When it comes to lobbying, Florida Sunshine laws are dark
Florida’s Sunshine Law does not shine fully on the sometimes shadowy world of lobbying, a new report found.
BY TOLUSE OLORUNNIPA
HERALD/TIMES TALLAHASSEE BUREAU
TALLAHASSEE — Florida has some of the nation’s most expansive open records policies, but its Sunshine Law does not adequately regulate the sometimes shadowy role of lobbyists, according to a national report released Monday.
The State Integrity Investigation report, conducted by a coalition of groups including the Center for Public Integrity, gave Florida a “C-“ grade for transparency, ranking the state 15th nationwide.
Florida’s overall grade was dragged down by what critics say are loose laws regarding the state’s 2,000 registered lobbyists, who wield considerable sway in shaping policy and spending in Tallahassee.
“You have a lot of these state legislators that work part-time, and a lot of time they’re relying very heavily on lobbyists” for information, said Caitlin Ginley, project manager for the State Integrity Investigation report. “There’s no one really checking to make sure that those relationships are kosher.”
The report comes on the heels of Sunshine Week, when state officials lauded Florida’s open government laws and policies. On Friday, Chief Financial Officer Jeff Atwater pointed to a recent report by the non-profit Sunshine Review, which gave Florida’s state website a “B” on transparency. However, that report also pointed out the dearth of available information on the state’s $127-million lobbying industry.
The SII report likened Florida’s laws regulating lobbyists to “Swiss cheese,” because it has several exemptions, allowing people who usually influence lawmakers to operate outside of regulations.
And while state law requires lobbyists to disclose their allegiances and report their compensation each quarter, failing to do so rarely leads to significant penalties, the report found. The Legislature is charged with investigating, and several lawmakers have chummy relationships with lobbyists, who are regulars at political fundraisers and campaign events.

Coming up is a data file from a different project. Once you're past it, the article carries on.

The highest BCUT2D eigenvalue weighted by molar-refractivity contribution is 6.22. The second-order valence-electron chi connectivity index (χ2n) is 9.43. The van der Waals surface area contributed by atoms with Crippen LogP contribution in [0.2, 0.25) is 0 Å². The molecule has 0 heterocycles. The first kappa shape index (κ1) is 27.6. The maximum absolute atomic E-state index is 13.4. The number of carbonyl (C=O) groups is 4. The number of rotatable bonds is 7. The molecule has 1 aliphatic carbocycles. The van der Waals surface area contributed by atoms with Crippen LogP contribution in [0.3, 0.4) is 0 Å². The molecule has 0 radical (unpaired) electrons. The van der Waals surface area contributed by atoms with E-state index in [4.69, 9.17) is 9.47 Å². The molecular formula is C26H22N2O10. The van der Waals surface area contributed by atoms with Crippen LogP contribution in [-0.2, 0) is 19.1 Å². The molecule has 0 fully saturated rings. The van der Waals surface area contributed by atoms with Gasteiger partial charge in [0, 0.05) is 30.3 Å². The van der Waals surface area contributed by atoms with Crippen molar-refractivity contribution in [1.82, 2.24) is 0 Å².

“It’s set up so it’s a wink and a nod,” Edwin Bender, executive director of National Institute on Money in State Politics, told investigators. Bender said he was unaware of any legislator-backed lobbyist audit ever being commissioned by Florida lawmakers.
Even when audits are done, monetary penalties for misconduct are capped at $5,000, a drop in the bucket for a multi-million industry that influences multibillion-dollar spending decisions.
“You have to wonder whether that level of punishment is really effective,” said Ginley. “Is it just a slap on the wrist?”
Jennifer Green, chairman of the Florida Association of Professional Lobbyists, said the industry is self-regulating and, while the $5,000 penalty is small, it’s rarely needed.
“I think that if there had been 10, 20, or 30 people brought up on ethics violations and sanctions, then maybe we should increase [the penalty],” she said. “But I don’t know that there’s been more than one [recent] case.”
Lobbying laws were also part of the reason Florida scored a “D” grade on the campaign finance section of the report. State law allows lobbyists and other individuals to contribute an unlimited amount of money to political parties, which can then dole the funds to individual candidates.
The report also gave the state low marks on transparency for its budgeting process, ethics enforcement and insurance. On “access to information,” Florida received a 67, or a “D+,” with investigators noting that accessing public records can be hampered by lengthy delays, prohibitive costs and dozens of exemptions.
Pat Gleason, the attorney general’s special counsel on open government, disagrees.
“Our state does a pretty good job,” she said. “Floridians have a right to sue an agency if they fail to comply with the [public records] law.”
On redistricting, Florida received a 100 percent grade, with investigators praising the state for holding dozens of public meetings to discuss the once-a-decade process of redrawing political districts. While the process was open, the final product got low marks from Florida’s Supreme Court, where the state Senate redistricting map was rejected as unconstitutional. The House map was approved.
Florida was not alone in its below-average grade. Forty-three states received grades of “C” or below, and Florida bested 35 of them. The highest ranked state was New Jersey, with a “B+” score. The worst was Georgia, lowest among eight states receiving an “F.”